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Press Release

Indianapolis Man Sentenced to 17 Years in Prison for Carjacking and Shooting a Man While on Pretrial Release for Attempted Carjacking

For Immediate Release
U.S. Attorney's Office, Southern District of Indiana

INDIANAPOLIS – Derrick Hart, 22, of Indianapolis, was sentenced to 17 years in federal prison after pleading guilty to carjacking, discharge of a firearm during and in relation to a crime of violence, and commission of federal felony while on pretrial release.

According to court documents, on December 13, 2018, Hart walked up to J.S., who was sitting in his vehicle, parked at the 4200 block of North Franklin Road, in Lawrence, Indiana. Hart pointed a Taurus G2C 9mm handgun at J.S., took J.S.’s cell phone, and demanded money. J.S. told Hart he had no cash, only credit cards. Hart then demanded J.S.’s car keys and J.S. complied. Hart got in the passenger seat of the vehicle, and ordered J.S. at gunpoint, to drive to the Chase Bank ATM across the street.

J.S. saw a Brinks armored truck at the bank and attempted to get the driver’s attention by revving his car engine. The Brinks truck was servicing the ATM, so Hart ordered J.S. to drive to a different ATM, at 42nd Street. J.S. attempted to grab Hart’s handgun and in the process crashed his car into a fence on the edge of the bank. Hart got out of the vehicle, ran around the back of the car, and fired at J.S. striking him in the arm. J.S. returned fire with his own handgun, striking Hart, as he ran away toward an apartment complex, west of the Chase bank.

Responding officers found Hart nearby with a gunshot wound. Hart was carrying a spare magazine loaded with 12 rounds of ammunition, several loose 9mm rounds, and a small quantity of marijuana on his person. Hart admitted to leaving the handgun near an apartment building, which police later located under a bush. The handgun was loaded, held a magazine loaded with 9mm cartridges, and had blood on its grip. The blood found on the handgun was linked to Hart through DNA analysis.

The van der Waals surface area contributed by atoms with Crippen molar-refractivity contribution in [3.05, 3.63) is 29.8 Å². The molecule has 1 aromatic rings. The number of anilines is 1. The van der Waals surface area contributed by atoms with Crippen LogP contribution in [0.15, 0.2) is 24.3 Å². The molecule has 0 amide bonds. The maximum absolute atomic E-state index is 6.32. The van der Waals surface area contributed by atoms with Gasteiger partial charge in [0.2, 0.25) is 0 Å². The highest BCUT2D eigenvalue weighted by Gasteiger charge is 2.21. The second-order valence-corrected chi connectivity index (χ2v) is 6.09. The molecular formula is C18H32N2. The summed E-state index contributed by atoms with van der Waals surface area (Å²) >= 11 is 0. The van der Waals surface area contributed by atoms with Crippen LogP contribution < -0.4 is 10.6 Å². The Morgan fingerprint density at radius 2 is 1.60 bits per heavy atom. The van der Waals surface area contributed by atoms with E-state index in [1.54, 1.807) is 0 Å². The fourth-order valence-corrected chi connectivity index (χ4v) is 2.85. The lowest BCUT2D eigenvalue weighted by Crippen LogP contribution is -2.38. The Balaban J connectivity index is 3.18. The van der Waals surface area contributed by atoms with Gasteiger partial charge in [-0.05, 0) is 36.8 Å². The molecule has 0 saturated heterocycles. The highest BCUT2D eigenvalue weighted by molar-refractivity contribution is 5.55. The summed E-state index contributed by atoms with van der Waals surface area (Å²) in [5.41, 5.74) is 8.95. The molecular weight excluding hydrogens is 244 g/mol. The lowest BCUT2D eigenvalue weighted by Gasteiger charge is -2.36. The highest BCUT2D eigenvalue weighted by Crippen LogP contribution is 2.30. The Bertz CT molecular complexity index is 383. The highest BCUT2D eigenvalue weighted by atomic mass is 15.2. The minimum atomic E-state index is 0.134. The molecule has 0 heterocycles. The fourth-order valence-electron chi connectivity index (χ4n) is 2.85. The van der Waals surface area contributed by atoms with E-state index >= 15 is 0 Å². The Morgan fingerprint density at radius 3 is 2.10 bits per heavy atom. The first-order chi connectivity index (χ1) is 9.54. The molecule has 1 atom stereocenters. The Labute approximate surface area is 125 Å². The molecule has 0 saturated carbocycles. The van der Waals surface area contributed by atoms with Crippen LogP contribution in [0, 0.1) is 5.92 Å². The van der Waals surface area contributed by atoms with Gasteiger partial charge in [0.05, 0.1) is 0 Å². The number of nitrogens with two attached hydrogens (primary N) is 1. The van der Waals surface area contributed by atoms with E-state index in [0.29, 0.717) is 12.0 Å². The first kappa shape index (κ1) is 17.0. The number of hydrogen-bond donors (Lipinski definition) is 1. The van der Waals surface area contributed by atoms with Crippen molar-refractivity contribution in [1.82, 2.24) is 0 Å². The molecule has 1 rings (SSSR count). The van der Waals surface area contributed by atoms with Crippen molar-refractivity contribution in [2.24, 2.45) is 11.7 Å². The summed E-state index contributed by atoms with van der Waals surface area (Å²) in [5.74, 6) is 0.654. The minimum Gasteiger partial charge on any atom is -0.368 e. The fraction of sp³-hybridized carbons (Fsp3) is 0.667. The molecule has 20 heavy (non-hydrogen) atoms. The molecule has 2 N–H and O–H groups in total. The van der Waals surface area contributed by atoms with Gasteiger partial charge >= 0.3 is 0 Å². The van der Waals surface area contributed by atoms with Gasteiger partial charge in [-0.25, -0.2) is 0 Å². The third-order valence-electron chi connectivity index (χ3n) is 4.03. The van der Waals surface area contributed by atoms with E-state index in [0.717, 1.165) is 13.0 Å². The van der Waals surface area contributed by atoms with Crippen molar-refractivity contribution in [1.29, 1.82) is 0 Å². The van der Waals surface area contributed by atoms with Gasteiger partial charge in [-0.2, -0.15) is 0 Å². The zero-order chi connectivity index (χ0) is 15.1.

Hart committed the December 13, 2018, carjacking and shooting while he was on federal pretrial release for similar conduct. On September 26, 2018, Hart was charged by federal criminal complaint with attempted carjacking, brandishing a firearm in furtherance of a crime of violence, and possession of a firearm within 1,000 feet of a school zone. Before Hart was released from detention, he signed paperwork acknowledging that if he commits a federal felony offense while on pretrial release, he may be punished by up to ten years additional in prison. Hart signed the paperwork and was released. By December of 2018, Hart cut off his ankle monitor and absconded from pretrial release.

Zachary A. Myers, U.S. Attorney for the Southern District of Indiana; R. Sean Fitzgerald, acting Special Agent in Charge of the Chicago Field Office for Homeland Security Investigations (HSI); Daryl S. McCormick, Special Agent in Charge of the Columbus Field Office for Bureau of Alcohol, Tobacco, Firearms, and Explosives (ATF); and Chief Gary Woodruff of the Lawrence Police Department made the announcement.

HSI, ATF and the Lawrence Police Department investigated the case. The sentence was imposed by U.S. District Judge James Patrick Hanlon. As part of the sentence, Judge Hanlon ordered that Hart be supervised by the U.S. Probation Office for five years following his release from federal prison.

U.S. Attorney Myers thanked Assistant U.S. Attorneys William L. McCoskey and Patrick G. Gibson who prosecuted this case.

This case is part of Project Safe Neighborhoods (PSN), a program bringing together all levels of law enforcement and the communities they serve to reduce violent crime and make our neighborhoods safer for everyone. The Department of Justice reinvigorated PSN in 2017 as part of the Department’s renewed focus on targeting violent criminals, directing all U.S. Attorney’s Offices to work in partnership with federal, state, local, and tribal law enforcement, and the local community to develop effective, locally based strategies to reduce violent crime.

Updated July 28, 2022

Project Safe Neighborhoods
Violent Crime
Firearms Offenses